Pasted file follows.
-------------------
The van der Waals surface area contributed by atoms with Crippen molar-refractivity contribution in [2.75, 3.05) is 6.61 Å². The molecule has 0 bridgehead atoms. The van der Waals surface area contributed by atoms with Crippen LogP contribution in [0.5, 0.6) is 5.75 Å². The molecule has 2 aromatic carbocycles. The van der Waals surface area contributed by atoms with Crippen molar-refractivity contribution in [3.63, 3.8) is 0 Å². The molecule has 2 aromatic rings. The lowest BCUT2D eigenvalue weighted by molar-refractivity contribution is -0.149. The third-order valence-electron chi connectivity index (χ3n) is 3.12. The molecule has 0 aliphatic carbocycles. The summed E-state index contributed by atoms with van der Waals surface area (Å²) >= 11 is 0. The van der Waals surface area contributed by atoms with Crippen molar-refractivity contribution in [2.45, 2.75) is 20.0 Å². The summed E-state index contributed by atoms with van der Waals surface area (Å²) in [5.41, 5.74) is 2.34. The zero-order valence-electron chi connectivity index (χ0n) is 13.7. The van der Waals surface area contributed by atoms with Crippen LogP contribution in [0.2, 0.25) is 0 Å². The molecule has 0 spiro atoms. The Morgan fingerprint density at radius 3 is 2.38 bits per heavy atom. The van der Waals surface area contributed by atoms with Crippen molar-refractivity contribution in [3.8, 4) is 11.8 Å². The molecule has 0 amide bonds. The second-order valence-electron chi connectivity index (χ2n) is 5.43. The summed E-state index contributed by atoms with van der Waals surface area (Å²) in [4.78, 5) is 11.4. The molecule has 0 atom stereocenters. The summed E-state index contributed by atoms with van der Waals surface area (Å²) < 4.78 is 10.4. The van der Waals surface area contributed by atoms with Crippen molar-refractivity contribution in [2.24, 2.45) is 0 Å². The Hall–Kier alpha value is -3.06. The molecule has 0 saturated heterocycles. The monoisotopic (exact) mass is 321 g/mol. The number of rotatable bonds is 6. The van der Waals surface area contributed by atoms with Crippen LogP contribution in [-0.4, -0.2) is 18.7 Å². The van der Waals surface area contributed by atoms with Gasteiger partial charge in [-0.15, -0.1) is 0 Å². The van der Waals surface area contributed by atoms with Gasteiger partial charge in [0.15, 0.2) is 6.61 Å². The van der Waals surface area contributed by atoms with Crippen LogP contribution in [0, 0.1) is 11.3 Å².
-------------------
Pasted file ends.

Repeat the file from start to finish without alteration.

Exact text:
The van der Waals surface area contributed by atoms with Crippen molar-refractivity contribution in [2.75, 3.05) is 6.61 Å². The molecule has 0 bridgehead atoms. The van der Waals surface area contributed by atoms with Crippen LogP contribution in [0.5, 0.6) is 5.75 Å². The molecule has 2 aromatic carbocycles. The van der Waals surface area contributed by atoms with Crippen molar-refractivity contribution in [3.63, 3.8) is 0 Å². The molecule has 2 aromatic rings. The lowest BCUT2D eigenvalue weighted by molar-refractivity contribution is -0.149. The third-order valence-electron chi connectivity index (χ3n) is 3.12. The molecule has 0 aliphatic carbocycles. The summed E-state index contributed by atoms with van der Waals surface area (Å²) >= 11 is 0. The van der Waals surface area contributed by atoms with Crippen molar-refractivity contribution in [2.45, 2.75) is 20.0 Å². The summed E-state index contributed by atoms with van der Waals surface area (Å²) in [5.41, 5.74) is 2.34. The zero-order valence-electron chi connectivity index (χ0n) is 13.7. The van der Waals surface area contributed by atoms with Crippen LogP contribution in [0.2, 0.25) is 0 Å². The molecule has 0 spiro atoms. The Morgan fingerprint density at radius 3 is 2.38 bits per heavy atom. The van der Waals surface area contributed by atoms with Crippen molar-refractivity contribution in [3.8, 4) is 11.8 Å². The molecule has 0 amide bonds. The second-order valence-electron chi connectivity index (χ2n) is 5.43. The summed E-state index contributed by atoms with van der Waals surface area (Å²) in [4.78, 5) is 11.4. The molecule has 0 atom stereocenters. The summed E-state index contributed by atoms with van der Waals surface area (Å²) < 4.78 is 10.4. The van der Waals surface area contributed by atoms with Crippen molar-refractivity contribution in [2.24, 2.45) is 0 Å². The Hall–Kier alpha value is -3.06. The molecule has 0 saturated heterocycles. The monoisotopic (exact) mass is 321 g/mol. The number of rotatable bonds is 6. The van der Waals surface area contributed by atoms with Crippen LogP contribution in [-0.4, -0.2) is 18.7 Å². The van der Waals surface area contributed by atoms with Gasteiger partial charge in [-0.15, -0.1) is 0 Å². The van der Waals surface area contributed by atoms with Gasteiger partial charge in [0.15, 0.2) is 6.61 Å². The van der Waals surface area contributed by atoms with Crippen LogP contribution in [0, 0.1) is 11.3 Å².